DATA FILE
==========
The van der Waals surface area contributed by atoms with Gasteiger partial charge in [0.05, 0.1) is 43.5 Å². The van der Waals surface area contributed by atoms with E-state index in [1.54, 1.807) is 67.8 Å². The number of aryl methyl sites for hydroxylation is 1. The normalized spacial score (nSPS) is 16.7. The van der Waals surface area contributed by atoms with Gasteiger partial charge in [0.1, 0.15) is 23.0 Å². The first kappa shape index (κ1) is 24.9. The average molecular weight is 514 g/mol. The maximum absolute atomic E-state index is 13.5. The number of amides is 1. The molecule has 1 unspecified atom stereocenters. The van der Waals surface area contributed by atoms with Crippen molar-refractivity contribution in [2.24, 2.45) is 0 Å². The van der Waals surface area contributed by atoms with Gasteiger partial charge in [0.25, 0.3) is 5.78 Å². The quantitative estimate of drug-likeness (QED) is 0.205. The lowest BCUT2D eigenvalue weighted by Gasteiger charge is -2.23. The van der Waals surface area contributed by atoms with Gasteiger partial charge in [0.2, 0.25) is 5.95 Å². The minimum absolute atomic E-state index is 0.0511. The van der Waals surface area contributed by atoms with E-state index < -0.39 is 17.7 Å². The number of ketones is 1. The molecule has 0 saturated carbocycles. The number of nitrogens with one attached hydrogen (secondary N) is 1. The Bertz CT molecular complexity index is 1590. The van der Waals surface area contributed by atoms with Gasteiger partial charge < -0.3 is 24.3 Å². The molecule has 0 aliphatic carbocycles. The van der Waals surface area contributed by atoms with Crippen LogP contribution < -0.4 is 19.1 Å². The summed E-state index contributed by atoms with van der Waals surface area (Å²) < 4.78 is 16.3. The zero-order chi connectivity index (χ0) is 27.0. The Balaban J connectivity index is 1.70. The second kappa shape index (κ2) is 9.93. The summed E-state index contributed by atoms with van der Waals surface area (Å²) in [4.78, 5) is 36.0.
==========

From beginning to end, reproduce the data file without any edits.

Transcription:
The van der Waals surface area contributed by atoms with Gasteiger partial charge in [0.05, 0.1) is 43.5 Å². The van der Waals surface area contributed by atoms with E-state index in [1.54, 1.807) is 67.8 Å². The number of aryl methyl sites for hydroxylation is 1. The normalized spacial score (nSPS) is 16.7. The van der Waals surface area contributed by atoms with Gasteiger partial charge in [0.1, 0.15) is 23.0 Å². The first kappa shape index (κ1) is 24.9. The average molecular weight is 514 g/mol. The maximum absolute atomic E-state index is 13.5. The number of amides is 1. The molecule has 1 unspecified atom stereocenters. The van der Waals surface area contributed by atoms with Crippen molar-refractivity contribution in [2.24, 2.45) is 0 Å². The van der Waals surface area contributed by atoms with Gasteiger partial charge in [0.25, 0.3) is 5.78 Å². The quantitative estimate of drug-likeness (QED) is 0.205. The lowest BCUT2D eigenvalue weighted by Gasteiger charge is -2.23. The van der Waals surface area contributed by atoms with Gasteiger partial charge in [0.2, 0.25) is 5.95 Å². The minimum absolute atomic E-state index is 0.0511. The van der Waals surface area contributed by atoms with E-state index < -0.39 is 17.7 Å². The number of ketones is 1. The molecule has 0 saturated carbocycles. The number of nitrogens with one attached hydrogen (secondary N) is 1. The Bertz CT molecular complexity index is 1590. The van der Waals surface area contributed by atoms with Gasteiger partial charge < -0.3 is 24.3 Å². The molecule has 0 aliphatic carbocycles. The van der Waals surface area contributed by atoms with Crippen LogP contribution < -0.4 is 19.1 Å². The summed E-state index contributed by atoms with van der Waals surface area (Å²) < 4.78 is 16.3. The zero-order chi connectivity index (χ0) is 27.0. The Balaban J connectivity index is 1.70. The second kappa shape index (κ2) is 9.93. The summed E-state index contributed by atoms with van der Waals surface area (Å²) in [4.78, 5) is 36.0.